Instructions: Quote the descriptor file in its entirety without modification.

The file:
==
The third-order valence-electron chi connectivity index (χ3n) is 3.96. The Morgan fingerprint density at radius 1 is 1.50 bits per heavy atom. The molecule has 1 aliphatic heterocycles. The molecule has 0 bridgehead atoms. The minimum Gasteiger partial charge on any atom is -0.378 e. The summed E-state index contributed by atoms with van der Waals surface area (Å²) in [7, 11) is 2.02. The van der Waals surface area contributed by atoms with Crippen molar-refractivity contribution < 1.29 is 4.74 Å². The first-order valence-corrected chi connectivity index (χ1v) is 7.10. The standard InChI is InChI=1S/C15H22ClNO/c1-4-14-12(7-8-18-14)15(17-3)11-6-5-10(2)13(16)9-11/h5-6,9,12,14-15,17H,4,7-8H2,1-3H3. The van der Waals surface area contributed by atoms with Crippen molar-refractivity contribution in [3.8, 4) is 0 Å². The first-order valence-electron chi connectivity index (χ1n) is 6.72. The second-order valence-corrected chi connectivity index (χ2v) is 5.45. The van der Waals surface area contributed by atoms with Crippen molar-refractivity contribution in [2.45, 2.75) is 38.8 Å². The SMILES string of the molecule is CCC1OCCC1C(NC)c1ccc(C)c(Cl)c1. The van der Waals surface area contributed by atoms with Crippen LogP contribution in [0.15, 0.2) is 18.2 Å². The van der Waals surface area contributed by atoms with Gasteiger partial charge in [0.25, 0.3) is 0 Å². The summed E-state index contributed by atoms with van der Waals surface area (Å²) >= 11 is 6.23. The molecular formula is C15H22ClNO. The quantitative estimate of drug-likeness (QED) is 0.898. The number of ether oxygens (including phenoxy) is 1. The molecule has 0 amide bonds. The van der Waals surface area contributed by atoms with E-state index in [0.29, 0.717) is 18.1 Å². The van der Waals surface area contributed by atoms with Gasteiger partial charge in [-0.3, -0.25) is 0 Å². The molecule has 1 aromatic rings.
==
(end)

The third-order valence-electron chi connectivity index (χ3n) is 3.96. The Morgan fingerprint density at radius 1 is 1.50 bits per heavy atom. The molecule has 1 aliphatic heterocycles. The molecule has 0 bridgehead atoms. The minimum Gasteiger partial charge on any atom is -0.378 e. The summed E-state index contributed by atoms with van der Waals surface area (Å²) in [7, 11) is 2.02. The van der Waals surface area contributed by atoms with Crippen molar-refractivity contribution < 1.29 is 4.74 Å². The first-order valence-corrected chi connectivity index (χ1v) is 7.10. The standard InChI is InChI=1S/C15H22ClNO/c1-4-14-12(7-8-18-14)15(17-3)11-6-5-10(2)13(16)9-11/h5-6,9,12,14-15,17H,4,7-8H2,1-3H3. The van der Waals surface area contributed by atoms with Crippen molar-refractivity contribution in [3.8, 4) is 0 Å². The first-order valence-electron chi connectivity index (χ1n) is 6.72. The second-order valence-corrected chi connectivity index (χ2v) is 5.45. The van der Waals surface area contributed by atoms with Crippen molar-refractivity contribution in [2.45, 2.75) is 38.8 Å². The SMILES string of the molecule is CCC1OCCC1C(NC)c1ccc(C)c(Cl)c1. The van der Waals surface area contributed by atoms with Crippen LogP contribution in [0.15, 0.2) is 18.2 Å². The van der Waals surface area contributed by atoms with Gasteiger partial charge in [0.25, 0.3) is 0 Å². The summed E-state index contributed by atoms with van der Waals surface area (Å²) >= 11 is 6.23. The molecular formula is C15H22ClNO. The quantitative estimate of drug-likeness (QED) is 0.898. The number of ether oxygens (including phenoxy) is 1. The molecule has 0 amide bonds. The van der Waals surface area contributed by atoms with E-state index in [0.29, 0.717) is 18.1 Å². The van der Waals surface area contributed by atoms with Gasteiger partial charge in [-0.3, -0.25) is 0 Å². The molecule has 1 aromatic rings.